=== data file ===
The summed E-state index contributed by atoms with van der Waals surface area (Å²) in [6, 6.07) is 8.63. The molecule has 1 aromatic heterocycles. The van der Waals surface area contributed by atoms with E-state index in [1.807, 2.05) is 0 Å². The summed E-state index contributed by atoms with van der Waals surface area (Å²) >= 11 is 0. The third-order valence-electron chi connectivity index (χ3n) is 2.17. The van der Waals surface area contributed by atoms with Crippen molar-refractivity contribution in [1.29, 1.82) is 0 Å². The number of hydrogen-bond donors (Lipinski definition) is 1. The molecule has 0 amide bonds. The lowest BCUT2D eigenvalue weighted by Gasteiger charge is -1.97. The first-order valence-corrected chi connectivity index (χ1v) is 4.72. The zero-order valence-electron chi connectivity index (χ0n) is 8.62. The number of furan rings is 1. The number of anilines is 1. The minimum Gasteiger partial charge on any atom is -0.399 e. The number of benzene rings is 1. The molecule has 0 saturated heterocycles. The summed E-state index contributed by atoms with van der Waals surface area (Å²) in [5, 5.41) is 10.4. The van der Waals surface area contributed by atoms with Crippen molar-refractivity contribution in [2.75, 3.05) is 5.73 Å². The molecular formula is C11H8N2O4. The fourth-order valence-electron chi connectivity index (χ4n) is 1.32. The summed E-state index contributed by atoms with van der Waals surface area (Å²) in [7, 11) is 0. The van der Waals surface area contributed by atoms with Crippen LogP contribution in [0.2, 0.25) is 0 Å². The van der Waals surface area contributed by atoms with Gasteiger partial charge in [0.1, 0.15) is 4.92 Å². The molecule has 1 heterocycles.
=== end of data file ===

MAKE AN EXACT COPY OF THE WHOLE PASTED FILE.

The summed E-state index contributed by atoms with van der Waals surface area (Å²) in [6, 6.07) is 8.63. The molecule has 1 aromatic heterocycles. The van der Waals surface area contributed by atoms with E-state index in [1.807, 2.05) is 0 Å². The summed E-state index contributed by atoms with van der Waals surface area (Å²) >= 11 is 0. The third-order valence-electron chi connectivity index (χ3n) is 2.17. The van der Waals surface area contributed by atoms with Crippen molar-refractivity contribution in [1.29, 1.82) is 0 Å². The number of hydrogen-bond donors (Lipinski definition) is 1. The molecule has 0 amide bonds. The lowest BCUT2D eigenvalue weighted by Gasteiger charge is -1.97. The first-order valence-corrected chi connectivity index (χ1v) is 4.72. The zero-order valence-electron chi connectivity index (χ0n) is 8.62. The number of furan rings is 1. The number of anilines is 1. The minimum Gasteiger partial charge on any atom is -0.399 e. The number of benzene rings is 1. The molecule has 0 saturated heterocycles. The summed E-state index contributed by atoms with van der Waals surface area (Å²) in [5, 5.41) is 10.4. The van der Waals surface area contributed by atoms with Crippen molar-refractivity contribution in [2.75, 3.05) is 5.73 Å². The molecular formula is C11H8N2O4. The fourth-order valence-electron chi connectivity index (χ4n) is 1.32. The summed E-state index contributed by atoms with van der Waals surface area (Å²) in [7, 11) is 0. The van der Waals surface area contributed by atoms with Crippen LogP contribution in [0.2, 0.25) is 0 Å². The van der Waals surface area contributed by atoms with Gasteiger partial charge in [0.1, 0.15) is 4.92 Å². The molecule has 1 heterocycles.